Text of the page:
Edmunds.com keeps close track of fuel economy in its fleet of long-term cars and trucks and has found that most come within 2 mpg of the EPA combined average. And that's with about 20 different drivers subjecting each vehicle to a wide variety of driving styles.
Dan Edmunds, Edmunds.com's director of vehicle testing, says that the cars and trucks that are most likely to significantly fall short of their EPA combined average ratings are those that are underpowered — a big SUV with the optional, downsized four-cylinder engine instead of the standard V6, for example. One exception — now explained by Hyundai's admission that its fuel efficiency numbers often haven't been correct — is that Edmunds testers were unable to get the Hyundai Elantra to live up to its EPA highway rating, even though the car is not underpowered. A 2011 Hyundai Elantra was part of "fuel sipper" test in 2011 and the results revealed that the Elantra consistently underperformed in highway fuel economy.
Fuel-efficiency researchers David Greene and Zhenhong Lin at Oak Ridge National Laboratory in Tennessee recently compared EPA estimates and "Your MPG" reports and found no evidence of over-performance bias in the government's numbers. But what the researchers did identify were six factors they said could cause a vehicle's real-world fuel economy to vary significantly from its EPA rating.
At the top of the list is how much city driving the car does. The proportion of stop-and-go driving could reduce the EPA combined city/highway fuel efficiency for a particular vehicle by as much as 27 percent, they say. Individual driving style can cause the second biggest variation, lowering fuel efficiency by up to 18 percent. Edmunds testing supports these conclusions. "Calm" drivers, those motorists who don't accelerate constantly and who avoid unnecessary lane changes, get 35 percent better fuel economy than other drivers.
Other factors in play are air-conditioner use (up to 14 percent reduction in fuel efficiency), vehicle size (up to 15 percent reduction) and the region in which the vehicle is primarily operated (up to 12 percent less fuel efficiency, because hot weather and mountainous conditions take a toll on fuel economy).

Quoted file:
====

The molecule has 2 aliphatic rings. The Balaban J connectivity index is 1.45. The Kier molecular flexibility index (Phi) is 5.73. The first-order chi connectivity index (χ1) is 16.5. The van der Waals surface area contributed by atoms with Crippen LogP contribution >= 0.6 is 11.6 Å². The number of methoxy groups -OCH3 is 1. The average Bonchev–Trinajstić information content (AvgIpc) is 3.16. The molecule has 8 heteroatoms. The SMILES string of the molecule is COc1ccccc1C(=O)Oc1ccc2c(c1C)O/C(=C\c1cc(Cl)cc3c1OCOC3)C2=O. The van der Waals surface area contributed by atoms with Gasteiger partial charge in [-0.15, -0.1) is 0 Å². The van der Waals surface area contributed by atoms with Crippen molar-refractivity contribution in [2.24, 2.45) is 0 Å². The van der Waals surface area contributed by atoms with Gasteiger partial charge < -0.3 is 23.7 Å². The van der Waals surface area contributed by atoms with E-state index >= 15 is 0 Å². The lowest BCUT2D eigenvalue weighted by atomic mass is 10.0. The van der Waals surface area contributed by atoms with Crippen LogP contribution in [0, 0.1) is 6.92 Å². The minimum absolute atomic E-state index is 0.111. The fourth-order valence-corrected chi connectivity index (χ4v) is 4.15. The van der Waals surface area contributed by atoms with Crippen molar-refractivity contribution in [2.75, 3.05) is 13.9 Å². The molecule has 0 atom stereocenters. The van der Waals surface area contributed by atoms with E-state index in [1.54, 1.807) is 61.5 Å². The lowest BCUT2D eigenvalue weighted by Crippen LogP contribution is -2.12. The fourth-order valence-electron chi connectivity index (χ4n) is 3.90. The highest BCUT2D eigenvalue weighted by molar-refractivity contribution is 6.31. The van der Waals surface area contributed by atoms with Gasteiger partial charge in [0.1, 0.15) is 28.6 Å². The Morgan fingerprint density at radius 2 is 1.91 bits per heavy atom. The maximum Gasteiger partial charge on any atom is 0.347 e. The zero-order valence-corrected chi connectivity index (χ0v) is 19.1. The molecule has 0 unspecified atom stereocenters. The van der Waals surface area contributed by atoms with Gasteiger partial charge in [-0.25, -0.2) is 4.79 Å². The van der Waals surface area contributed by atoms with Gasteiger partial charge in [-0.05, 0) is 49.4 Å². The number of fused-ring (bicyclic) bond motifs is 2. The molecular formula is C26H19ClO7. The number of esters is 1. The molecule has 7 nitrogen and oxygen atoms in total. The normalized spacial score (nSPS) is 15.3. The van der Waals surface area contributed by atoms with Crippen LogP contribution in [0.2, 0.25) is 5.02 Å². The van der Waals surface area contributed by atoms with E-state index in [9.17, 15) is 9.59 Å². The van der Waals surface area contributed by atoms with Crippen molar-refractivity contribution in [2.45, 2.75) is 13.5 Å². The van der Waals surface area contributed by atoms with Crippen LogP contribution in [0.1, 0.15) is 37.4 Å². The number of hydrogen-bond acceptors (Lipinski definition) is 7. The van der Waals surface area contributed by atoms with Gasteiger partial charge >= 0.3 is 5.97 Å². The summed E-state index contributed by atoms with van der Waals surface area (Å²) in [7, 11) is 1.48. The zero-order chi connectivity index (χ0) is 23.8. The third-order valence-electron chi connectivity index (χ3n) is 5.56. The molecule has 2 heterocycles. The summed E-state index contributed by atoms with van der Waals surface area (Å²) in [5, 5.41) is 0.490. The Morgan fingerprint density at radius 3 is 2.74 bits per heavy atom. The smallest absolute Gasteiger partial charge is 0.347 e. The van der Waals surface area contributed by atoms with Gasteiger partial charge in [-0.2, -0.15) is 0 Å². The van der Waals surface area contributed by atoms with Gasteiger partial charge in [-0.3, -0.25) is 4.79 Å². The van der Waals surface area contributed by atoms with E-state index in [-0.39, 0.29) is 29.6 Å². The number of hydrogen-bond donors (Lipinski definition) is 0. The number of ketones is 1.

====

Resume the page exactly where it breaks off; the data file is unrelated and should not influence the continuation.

Fuel type also affects mileage. Most gasoline in the U.S. today is 8-10 percent ethanol, but the EPA does its tests with 100 percent gasoline in the tank. The use of ethanol to increase the amount of oxygen in gasoline for better combustion can reduce fuel efficiency by around 2 percent all by itself.
Be Honest About Your Driving
The point here is that the common advertising disclaimer of "your mileage will vary" is something every car shopper must take seriously. Honestly assessing your specific situation is the only way to adjust the EPA ratings down — or up — to more accurately reflect the fuel economy you can expect to see once the car or truck is yours.
One way to do a reality check on a car's EPA rating is to deduct 10 percent from it if you consider yourself an aggressive driver. This means someone who routinely exceeds speed limits and hurries away from stop signs and red lights. You can stick with the EPA rating if you consider yourself an efficient driver. You'd need to reevaluate that self-description if you find that your car or truck is consistently failing to achieve the rated combined average, however.
Real-world fuel economy can also be diminished if you use the air-conditioning a lot, haul heavy loads of cargo or passengers, or even live at the top of a hill.
The Ratings Are Here To Stay